John Lewis has launched a range of savings accounts aimed at ethical investors in partnership with digital wealth manager Nutmeg.
The new range includes a stocks and shares Isa, Junior stocks and shares Isa and general investment account, which invest in funds that have high environmental, social, and governance (ESG) standards.
Here, Which? looks at what John Lewis is offering, and how the charges compare to other investment platforms.
Why is John Lewis offering savings accounts?
John Lewis says it has chosen to launch its ethical investment products after a survey it conducted of 2,000 UK adults revealed the coronavirus pandemic had made 52% of people reassess how they spend and save, and 72% said they’d consider saving into a stocks and shares Isa rather than into a current account.
- Find out more: most sustainable savings providers
How do the John Lewis investments work?
You’ll be able to save up to £20,000 tax-free per tax year in a stocks and shares Isa. If you’ve used up your Isa allowance you can then open a general investment account, which is subject to tax.
Junior Isas have a yearly allowance of £9,000, which parents and guardians can make regular contributions to each tax year for children under the age of 16, which the child can access when they turn 18.
John Lewis will charge you based on the amount you invest. You’ll be charged 0.75% on any investments up to £100,000, and 0.35% beyond that.
The retailer says it will invest the money in a range of portfolios, once you choose a timeframe for investing (we suggest a minimum of five years to lock away your cash) and level of risk that suits your needs.
Money will be invested with companies that score highly for their carbon emissions, climate change, renewable energy, social impact and ethical practices.
You can open a new account or transfer funds from another provider, and change plans and our level of risk at any time from any device.
How does John Lewis compare?
John Lewis’s investment products are ‘robo-advisers’ – online investment services which typically ask you questions about your attitude to risk, allocate you to a suitable basket of investments, and manage them on your behalf.
Robo-advisors suit those who aren’t necessarily experienced investors, and who don’t want to pay for a financial adviser. The Financial Conduct Authority (FCA) says advisers charge an average of 2.4% of the amount invested for initial advice and 0.8% a year for ongoing advice (1.9% p.a with underlying product and portfolio charges factored in).
Charges are one of the most important things to consider when comparing investment platforms.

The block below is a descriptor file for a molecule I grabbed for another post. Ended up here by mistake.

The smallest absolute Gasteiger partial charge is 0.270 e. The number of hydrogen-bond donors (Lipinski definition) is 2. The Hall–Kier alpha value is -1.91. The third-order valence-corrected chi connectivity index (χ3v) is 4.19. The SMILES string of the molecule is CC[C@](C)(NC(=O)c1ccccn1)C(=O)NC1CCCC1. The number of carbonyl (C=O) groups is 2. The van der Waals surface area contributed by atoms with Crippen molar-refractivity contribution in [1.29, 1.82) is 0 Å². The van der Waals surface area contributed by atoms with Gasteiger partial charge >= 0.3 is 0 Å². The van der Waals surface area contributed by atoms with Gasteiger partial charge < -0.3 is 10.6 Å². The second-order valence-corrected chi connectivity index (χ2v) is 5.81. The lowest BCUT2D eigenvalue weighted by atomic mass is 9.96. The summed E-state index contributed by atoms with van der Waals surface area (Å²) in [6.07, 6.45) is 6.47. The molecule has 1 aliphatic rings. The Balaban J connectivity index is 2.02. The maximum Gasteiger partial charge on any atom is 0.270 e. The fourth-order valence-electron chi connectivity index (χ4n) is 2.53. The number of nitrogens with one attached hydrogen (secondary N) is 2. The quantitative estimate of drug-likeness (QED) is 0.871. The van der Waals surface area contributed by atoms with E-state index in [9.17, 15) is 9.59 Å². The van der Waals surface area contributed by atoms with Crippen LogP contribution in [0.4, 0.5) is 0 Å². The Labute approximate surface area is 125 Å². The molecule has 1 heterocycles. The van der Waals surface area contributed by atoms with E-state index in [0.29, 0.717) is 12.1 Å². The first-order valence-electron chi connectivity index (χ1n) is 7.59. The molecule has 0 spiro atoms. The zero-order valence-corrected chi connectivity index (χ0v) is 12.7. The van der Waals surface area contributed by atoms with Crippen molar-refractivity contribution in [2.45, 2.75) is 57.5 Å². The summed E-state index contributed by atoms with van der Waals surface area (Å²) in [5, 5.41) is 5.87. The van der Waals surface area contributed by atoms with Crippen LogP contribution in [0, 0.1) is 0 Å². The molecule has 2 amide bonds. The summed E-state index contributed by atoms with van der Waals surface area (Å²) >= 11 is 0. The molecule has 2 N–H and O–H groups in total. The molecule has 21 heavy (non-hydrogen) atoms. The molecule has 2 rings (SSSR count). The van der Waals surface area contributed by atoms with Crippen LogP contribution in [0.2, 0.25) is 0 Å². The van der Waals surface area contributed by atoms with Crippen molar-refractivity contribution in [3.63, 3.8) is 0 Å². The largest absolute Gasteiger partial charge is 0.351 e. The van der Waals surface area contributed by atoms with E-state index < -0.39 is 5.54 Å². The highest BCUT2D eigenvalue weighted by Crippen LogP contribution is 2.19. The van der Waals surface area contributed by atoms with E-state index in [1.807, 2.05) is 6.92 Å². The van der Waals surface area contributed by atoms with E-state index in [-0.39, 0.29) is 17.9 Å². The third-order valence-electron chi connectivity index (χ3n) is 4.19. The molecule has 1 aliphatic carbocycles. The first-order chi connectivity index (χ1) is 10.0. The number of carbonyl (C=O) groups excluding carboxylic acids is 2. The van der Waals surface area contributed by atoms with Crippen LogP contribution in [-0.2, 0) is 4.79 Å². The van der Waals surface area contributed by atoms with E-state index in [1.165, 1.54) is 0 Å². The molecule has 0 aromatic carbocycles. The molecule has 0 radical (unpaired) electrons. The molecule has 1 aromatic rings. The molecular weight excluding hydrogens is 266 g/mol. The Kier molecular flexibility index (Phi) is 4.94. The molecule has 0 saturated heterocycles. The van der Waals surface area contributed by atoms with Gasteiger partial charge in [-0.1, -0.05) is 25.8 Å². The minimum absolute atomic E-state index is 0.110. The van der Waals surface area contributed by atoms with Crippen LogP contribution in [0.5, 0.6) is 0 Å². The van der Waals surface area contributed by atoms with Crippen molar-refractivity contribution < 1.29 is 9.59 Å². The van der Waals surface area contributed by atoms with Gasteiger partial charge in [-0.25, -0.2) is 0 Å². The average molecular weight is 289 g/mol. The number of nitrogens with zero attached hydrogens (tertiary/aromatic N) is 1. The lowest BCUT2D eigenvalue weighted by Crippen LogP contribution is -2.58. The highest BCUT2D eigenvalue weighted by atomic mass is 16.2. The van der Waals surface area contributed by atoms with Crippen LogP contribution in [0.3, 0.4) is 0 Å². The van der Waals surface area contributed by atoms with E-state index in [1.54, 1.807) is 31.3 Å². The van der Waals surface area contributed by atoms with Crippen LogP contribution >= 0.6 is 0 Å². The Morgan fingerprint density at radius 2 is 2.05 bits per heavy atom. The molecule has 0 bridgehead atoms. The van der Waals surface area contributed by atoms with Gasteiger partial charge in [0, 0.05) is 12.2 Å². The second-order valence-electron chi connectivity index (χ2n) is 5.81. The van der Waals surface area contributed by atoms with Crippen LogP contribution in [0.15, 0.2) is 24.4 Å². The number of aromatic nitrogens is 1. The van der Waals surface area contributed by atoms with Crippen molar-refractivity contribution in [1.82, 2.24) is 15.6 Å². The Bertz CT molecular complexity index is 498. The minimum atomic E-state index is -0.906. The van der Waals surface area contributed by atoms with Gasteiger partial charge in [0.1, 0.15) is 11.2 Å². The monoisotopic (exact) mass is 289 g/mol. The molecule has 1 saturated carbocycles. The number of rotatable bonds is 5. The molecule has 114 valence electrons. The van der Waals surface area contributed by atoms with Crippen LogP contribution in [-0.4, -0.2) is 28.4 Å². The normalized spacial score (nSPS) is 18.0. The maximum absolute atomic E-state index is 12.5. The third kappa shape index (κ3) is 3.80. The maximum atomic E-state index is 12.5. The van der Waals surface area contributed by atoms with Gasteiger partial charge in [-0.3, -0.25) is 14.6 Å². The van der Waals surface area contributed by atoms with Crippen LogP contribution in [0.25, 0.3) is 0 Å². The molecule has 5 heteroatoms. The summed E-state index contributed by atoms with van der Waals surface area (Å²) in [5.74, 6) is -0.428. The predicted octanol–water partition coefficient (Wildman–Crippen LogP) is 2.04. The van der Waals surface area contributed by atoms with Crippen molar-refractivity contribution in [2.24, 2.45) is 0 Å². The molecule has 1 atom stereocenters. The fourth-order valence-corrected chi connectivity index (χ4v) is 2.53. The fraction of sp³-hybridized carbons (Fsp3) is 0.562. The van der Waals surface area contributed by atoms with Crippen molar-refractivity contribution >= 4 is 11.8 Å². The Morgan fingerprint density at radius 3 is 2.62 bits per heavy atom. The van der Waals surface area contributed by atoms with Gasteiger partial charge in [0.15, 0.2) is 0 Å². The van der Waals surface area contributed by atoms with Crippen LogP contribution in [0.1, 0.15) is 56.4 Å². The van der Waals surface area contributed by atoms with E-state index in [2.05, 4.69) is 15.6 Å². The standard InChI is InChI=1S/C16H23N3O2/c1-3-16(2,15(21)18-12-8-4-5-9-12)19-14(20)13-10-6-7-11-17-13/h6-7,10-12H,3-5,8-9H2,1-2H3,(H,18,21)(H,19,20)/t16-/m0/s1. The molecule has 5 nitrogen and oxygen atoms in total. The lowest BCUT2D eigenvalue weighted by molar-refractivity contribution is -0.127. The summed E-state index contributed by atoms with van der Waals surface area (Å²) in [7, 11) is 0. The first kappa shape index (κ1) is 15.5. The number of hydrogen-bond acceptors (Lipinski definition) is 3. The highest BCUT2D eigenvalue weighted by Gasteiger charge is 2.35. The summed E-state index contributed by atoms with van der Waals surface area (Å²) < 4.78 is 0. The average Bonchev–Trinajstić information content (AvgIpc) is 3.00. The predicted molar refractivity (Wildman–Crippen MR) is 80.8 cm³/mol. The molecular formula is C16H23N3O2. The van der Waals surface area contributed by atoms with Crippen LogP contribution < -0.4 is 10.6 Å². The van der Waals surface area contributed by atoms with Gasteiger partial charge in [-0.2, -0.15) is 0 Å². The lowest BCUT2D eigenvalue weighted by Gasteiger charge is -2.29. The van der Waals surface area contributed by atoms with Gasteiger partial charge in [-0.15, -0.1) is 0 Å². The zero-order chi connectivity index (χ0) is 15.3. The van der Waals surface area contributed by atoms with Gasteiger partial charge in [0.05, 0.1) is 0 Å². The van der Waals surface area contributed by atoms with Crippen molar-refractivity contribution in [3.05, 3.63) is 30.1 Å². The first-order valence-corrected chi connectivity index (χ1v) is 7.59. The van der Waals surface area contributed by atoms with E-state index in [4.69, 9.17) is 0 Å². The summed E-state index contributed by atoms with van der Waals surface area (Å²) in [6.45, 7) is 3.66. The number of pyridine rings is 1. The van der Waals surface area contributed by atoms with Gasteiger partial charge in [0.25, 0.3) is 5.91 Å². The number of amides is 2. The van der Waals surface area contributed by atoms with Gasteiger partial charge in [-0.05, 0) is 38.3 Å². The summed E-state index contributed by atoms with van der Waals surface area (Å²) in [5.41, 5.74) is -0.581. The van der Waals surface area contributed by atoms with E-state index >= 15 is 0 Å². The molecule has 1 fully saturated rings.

We’ve put together a table of charges below for the biggest robo-advice platforms in the UK. Generally, you’ll pay two charges: an annual charge to the provider which covers things like administration, and investment costs which can vary. Some providers also charge based on how much you have in your pot, like John Lewis.
|Evestor||0.48% to 0.50% based on a choice of three portfolios|
|MoneyBox||0.57% to 1.03% based on funds chosen|
|John Lewis||0.75% on the first £100,000, 0.35% on investments over £100,000 plus average investment fund cost of 0.29% and 0.08% market spread.|
|Wealthsimple||0.9% on the first £100,000; 0.7% on investments of over £100,000 to £500,000 to, investments over £500,000 free|
|Nutmeg||0.72% to 1.05% based on a choice of four portfolios|
|Barclays||1.39% to 1.59% depending on chosen portfolios|
As you can see, charges can vary based on the investment decisions you make. John Lewis isn’t the-cheapest robo-advice platform in our analysis, but its prices are reasonable.
However, cheap doesn’t always mean good value for money. you’ll need to make sure that the platform suits your needs and aligns with your values. If you’re keen to invest in socially responsible funds, John Lewis could suit you as could other platforms which offer ethical portfolios.
It’s also worth mentioning that traditional investment platforms can mimic robo-advice offers, but at a lower cost. For example, Vanguard – a Which? Recommended Provider – charges 0.15%, and you can choose a ready-made portfolio. If you’re an experienced investor you’ll also have the choice of choosing your own funds. If you want to invest in shares, Vanguard may not be for you as it only offers access to its own funds.
Alternatively, if you have a lot of money to invest – you could be better off choosing a fixed-fee provider such as Halifax Share Dealing or Interactive Investor which charge £36 per year (plus £9.50 per trade) and £9.99 for its basic plan (plus one free trade per month and £7.99 after that) respectively no matter how much is in your pot.
- Find out more: we’ve analysed the best investment platforms for 2021, which could help you make a decision on where to park your cash.
What is ESG investing?
ESG investing is a type of sustainable investing that measures how companies perform in three categories: environmental, social, and governance. It allows you to grow your savings without compromising on your values. As with all investing, it involves risks.
Supporters of ESG investing claim that the extra analysis involved means you end up with better-managed companies.
Remember that each company may have its own formula to measure ESG scores, but we’ve outlined what they could factor in below.
- Find out more: what is ethical investing?
New to investing? Check out our guides
Investing your money for the first time is a big step.
We’ve got lots of guides that can help you on your journey:
If you can afford to, it could be worth getting a financial adviser so you don’t end up with something unsuitable.
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